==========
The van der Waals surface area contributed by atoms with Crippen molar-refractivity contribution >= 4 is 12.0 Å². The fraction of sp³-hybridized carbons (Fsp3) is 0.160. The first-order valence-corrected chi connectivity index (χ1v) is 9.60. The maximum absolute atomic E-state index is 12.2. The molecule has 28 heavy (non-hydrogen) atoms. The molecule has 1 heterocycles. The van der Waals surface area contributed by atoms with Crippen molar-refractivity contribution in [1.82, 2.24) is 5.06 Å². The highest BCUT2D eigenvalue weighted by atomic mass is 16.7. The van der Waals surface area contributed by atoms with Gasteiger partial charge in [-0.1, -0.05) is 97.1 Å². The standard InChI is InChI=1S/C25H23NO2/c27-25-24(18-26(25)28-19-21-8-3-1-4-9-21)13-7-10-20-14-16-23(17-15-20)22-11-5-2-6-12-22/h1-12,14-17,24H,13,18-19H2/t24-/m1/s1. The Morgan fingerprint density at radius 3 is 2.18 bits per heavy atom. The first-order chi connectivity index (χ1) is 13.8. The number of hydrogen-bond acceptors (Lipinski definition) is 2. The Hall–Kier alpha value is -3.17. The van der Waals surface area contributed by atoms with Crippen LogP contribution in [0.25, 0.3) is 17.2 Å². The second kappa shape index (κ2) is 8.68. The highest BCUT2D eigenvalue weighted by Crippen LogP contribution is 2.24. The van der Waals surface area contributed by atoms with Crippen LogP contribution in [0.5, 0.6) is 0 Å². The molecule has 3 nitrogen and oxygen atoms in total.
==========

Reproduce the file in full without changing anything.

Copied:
The van der Waals surface area contributed by atoms with Crippen molar-refractivity contribution >= 4 is 12.0 Å². The fraction of sp³-hybridized carbons (Fsp3) is 0.160. The first-order valence-corrected chi connectivity index (χ1v) is 9.60. The maximum absolute atomic E-state index is 12.2. The molecule has 28 heavy (non-hydrogen) atoms. The molecule has 1 heterocycles. The van der Waals surface area contributed by atoms with Crippen molar-refractivity contribution in [1.82, 2.24) is 5.06 Å². The highest BCUT2D eigenvalue weighted by atomic mass is 16.7. The van der Waals surface area contributed by atoms with Gasteiger partial charge in [-0.1, -0.05) is 97.1 Å². The standard InChI is InChI=1S/C25H23NO2/c27-25-24(18-26(25)28-19-21-8-3-1-4-9-21)13-7-10-20-14-16-23(17-15-20)22-11-5-2-6-12-22/h1-12,14-17,24H,13,18-19H2/t24-/m1/s1. The Morgan fingerprint density at radius 3 is 2.18 bits per heavy atom. The first-order chi connectivity index (χ1) is 13.8. The number of hydrogen-bond acceptors (Lipinski definition) is 2. The Hall–Kier alpha value is -3.17. The van der Waals surface area contributed by atoms with Crippen LogP contribution in [0.25, 0.3) is 17.2 Å². The second kappa shape index (κ2) is 8.68. The highest BCUT2D eigenvalue weighted by Crippen LogP contribution is 2.24. The van der Waals surface area contributed by atoms with Crippen LogP contribution in [0.5, 0.6) is 0 Å². The molecule has 3 nitrogen and oxygen atoms in total.